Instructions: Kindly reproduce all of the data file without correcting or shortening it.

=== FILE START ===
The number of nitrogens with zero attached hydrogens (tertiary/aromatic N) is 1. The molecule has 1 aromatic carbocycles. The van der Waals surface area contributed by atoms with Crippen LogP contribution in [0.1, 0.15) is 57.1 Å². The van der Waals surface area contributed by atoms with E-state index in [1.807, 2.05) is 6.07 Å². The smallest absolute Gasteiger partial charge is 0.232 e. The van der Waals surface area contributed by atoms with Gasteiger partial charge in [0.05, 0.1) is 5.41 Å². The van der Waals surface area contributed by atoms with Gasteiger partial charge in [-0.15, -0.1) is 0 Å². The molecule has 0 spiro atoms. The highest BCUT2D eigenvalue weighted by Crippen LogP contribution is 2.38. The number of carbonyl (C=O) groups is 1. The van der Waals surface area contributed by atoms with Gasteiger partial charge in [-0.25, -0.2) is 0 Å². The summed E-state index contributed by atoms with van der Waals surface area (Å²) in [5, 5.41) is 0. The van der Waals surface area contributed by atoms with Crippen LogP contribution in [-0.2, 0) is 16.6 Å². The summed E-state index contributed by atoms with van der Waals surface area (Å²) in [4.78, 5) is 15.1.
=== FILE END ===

The number of nitrogens with zero attached hydrogens (tertiary/aromatic N) is 1. The molecule has 1 aromatic carbocycles. The van der Waals surface area contributed by atoms with Crippen LogP contribution in [0.1, 0.15) is 57.1 Å². The van der Waals surface area contributed by atoms with E-state index in [1.807, 2.05) is 6.07 Å². The smallest absolute Gasteiger partial charge is 0.232 e. The van der Waals surface area contributed by atoms with Gasteiger partial charge in [0.05, 0.1) is 5.41 Å². The van der Waals surface area contributed by atoms with Gasteiger partial charge in [-0.15, -0.1) is 0 Å². The molecule has 0 spiro atoms. The highest BCUT2D eigenvalue weighted by Crippen LogP contribution is 2.38. The number of carbonyl (C=O) groups is 1. The van der Waals surface area contributed by atoms with Gasteiger partial charge in [-0.25, -0.2) is 0 Å². The summed E-state index contributed by atoms with van der Waals surface area (Å²) in [5, 5.41) is 0. The van der Waals surface area contributed by atoms with Crippen LogP contribution in [-0.2, 0) is 16.6 Å². The summed E-state index contributed by atoms with van der Waals surface area (Å²) in [4.78, 5) is 15.1.